Twin Cities’ population continues to grow, but the suburban growth rate has now outpaced urban growth
Across the United States, large cities are experiencing slowing growth as we approach the end of the 2010s
June 04, 2019
- Across the United States, large cities (cities with more than 250,000 residents) are experiencing slowing growth as we approach the end of the 2010s, according to Brookings’ recent analysis of Census data. At the beginning of the decade, average large city growth outpaced suburban growth. For years we have been reading headlines about an urban revitalization and densification lead by Millennials. Yet the most recent years of data (2017-2018) show a reversal of that trend: city population growth is slowing while suburban growth is escalating. This holds true for the Twin Cities metro. Between 2011-2012, the city of Minneapolis grew by 1.2%, which outpaced the suburbs’ rate of 0.9%. In 2018, our metro’s suburban population growth was 1.0% year-over-year, Minneapolis’ growth was 1.0%, and the city of St. Paul grew 0.8%.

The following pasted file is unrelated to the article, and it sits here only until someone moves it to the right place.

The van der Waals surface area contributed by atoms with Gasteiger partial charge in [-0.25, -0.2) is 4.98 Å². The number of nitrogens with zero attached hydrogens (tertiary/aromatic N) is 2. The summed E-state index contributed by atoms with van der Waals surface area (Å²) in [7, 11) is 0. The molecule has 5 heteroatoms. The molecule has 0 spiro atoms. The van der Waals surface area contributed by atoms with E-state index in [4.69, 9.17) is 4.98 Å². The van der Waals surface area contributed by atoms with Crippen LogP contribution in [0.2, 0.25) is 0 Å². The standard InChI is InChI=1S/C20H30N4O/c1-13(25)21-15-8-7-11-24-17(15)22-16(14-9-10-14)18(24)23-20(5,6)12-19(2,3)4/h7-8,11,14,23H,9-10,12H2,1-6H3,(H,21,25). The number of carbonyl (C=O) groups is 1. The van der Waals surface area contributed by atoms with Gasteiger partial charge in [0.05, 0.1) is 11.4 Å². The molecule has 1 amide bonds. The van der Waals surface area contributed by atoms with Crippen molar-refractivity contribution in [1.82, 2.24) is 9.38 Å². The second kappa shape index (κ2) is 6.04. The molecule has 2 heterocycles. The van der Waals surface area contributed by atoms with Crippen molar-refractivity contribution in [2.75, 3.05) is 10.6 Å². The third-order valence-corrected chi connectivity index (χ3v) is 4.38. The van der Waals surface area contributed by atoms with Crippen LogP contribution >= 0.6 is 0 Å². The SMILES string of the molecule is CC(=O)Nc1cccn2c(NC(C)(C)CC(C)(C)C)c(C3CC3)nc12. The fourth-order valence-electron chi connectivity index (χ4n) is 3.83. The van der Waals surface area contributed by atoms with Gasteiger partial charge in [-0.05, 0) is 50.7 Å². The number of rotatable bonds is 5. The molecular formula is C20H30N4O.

- The city of Minneapolis still sits among the top quarter of growing large cities and its net positive growth is remarkable considering many cities nationwide have been seeing population declines. However, these trendlines suggest that this decade’s rapid urbanization is beginning to wane. Whether this is due to increasing prices pushing residents to cheaper suburbs, or the fact that the oldest Millennials are now in their late thirties, the 2020s will likely bring some new shifts in demographics.
Source: JLL Research, Brookings Institution's analysis of U.S. Census Bureau estimates
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